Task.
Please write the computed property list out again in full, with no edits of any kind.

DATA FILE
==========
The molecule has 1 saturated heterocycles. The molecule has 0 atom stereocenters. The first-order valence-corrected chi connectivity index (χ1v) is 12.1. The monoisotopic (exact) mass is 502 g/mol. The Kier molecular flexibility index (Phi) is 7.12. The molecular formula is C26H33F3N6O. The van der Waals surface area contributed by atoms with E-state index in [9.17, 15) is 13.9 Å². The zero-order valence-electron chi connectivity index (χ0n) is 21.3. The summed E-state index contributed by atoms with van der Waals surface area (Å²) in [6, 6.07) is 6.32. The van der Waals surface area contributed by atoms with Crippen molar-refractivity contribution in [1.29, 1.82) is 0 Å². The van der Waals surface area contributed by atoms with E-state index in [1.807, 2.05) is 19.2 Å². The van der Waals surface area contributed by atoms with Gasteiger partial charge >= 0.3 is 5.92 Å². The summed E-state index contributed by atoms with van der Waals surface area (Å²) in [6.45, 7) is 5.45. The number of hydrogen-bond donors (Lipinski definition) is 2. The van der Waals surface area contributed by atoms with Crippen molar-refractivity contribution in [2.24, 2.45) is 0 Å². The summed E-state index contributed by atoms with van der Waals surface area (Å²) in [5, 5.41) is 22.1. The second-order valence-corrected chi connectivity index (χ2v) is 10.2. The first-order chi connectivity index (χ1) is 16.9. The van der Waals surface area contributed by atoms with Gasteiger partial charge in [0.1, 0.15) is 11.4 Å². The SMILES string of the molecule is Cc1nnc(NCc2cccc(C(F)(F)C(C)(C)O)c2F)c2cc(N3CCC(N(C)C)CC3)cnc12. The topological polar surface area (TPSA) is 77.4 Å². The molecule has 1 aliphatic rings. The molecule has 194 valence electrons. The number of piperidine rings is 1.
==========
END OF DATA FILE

The molecule has 1 saturated heterocycles. The molecule has 0 atom stereocenters. The first-order valence-corrected chi connectivity index (χ1v) is 12.1. The monoisotopic (exact) mass is 502 g/mol. The Kier molecular flexibility index (Phi) is 7.12. The molecular formula is C26H33F3N6O. The van der Waals surface area contributed by atoms with E-state index in [9.17, 15) is 13.9 Å². The zero-order valence-electron chi connectivity index (χ0n) is 21.3. The summed E-state index contributed by atoms with van der Waals surface area (Å²) in [6, 6.07) is 6.32. The van der Waals surface area contributed by atoms with Crippen molar-refractivity contribution in [1.29, 1.82) is 0 Å². The van der Waals surface area contributed by atoms with E-state index in [1.807, 2.05) is 19.2 Å². The van der Waals surface area contributed by atoms with Gasteiger partial charge >= 0.3 is 5.92 Å². The summed E-state index contributed by atoms with van der Waals surface area (Å²) in [6.45, 7) is 5.45. The number of hydrogen-bond donors (Lipinski definition) is 2. The van der Waals surface area contributed by atoms with Crippen molar-refractivity contribution in [2.24, 2.45) is 0 Å². The summed E-state index contributed by atoms with van der Waals surface area (Å²) in [5, 5.41) is 22.1. The second-order valence-corrected chi connectivity index (χ2v) is 10.2. The first-order chi connectivity index (χ1) is 16.9. The van der Waals surface area contributed by atoms with Gasteiger partial charge in [0.1, 0.15) is 11.4 Å². The SMILES string of the molecule is Cc1nnc(NCc2cccc(C(F)(F)C(C)(C)O)c2F)c2cc(N3CCC(N(C)C)CC3)cnc12. The topological polar surface area (TPSA) is 77.4 Å². The molecule has 1 aliphatic rings. The molecule has 194 valence electrons. The number of piperidine rings is 1.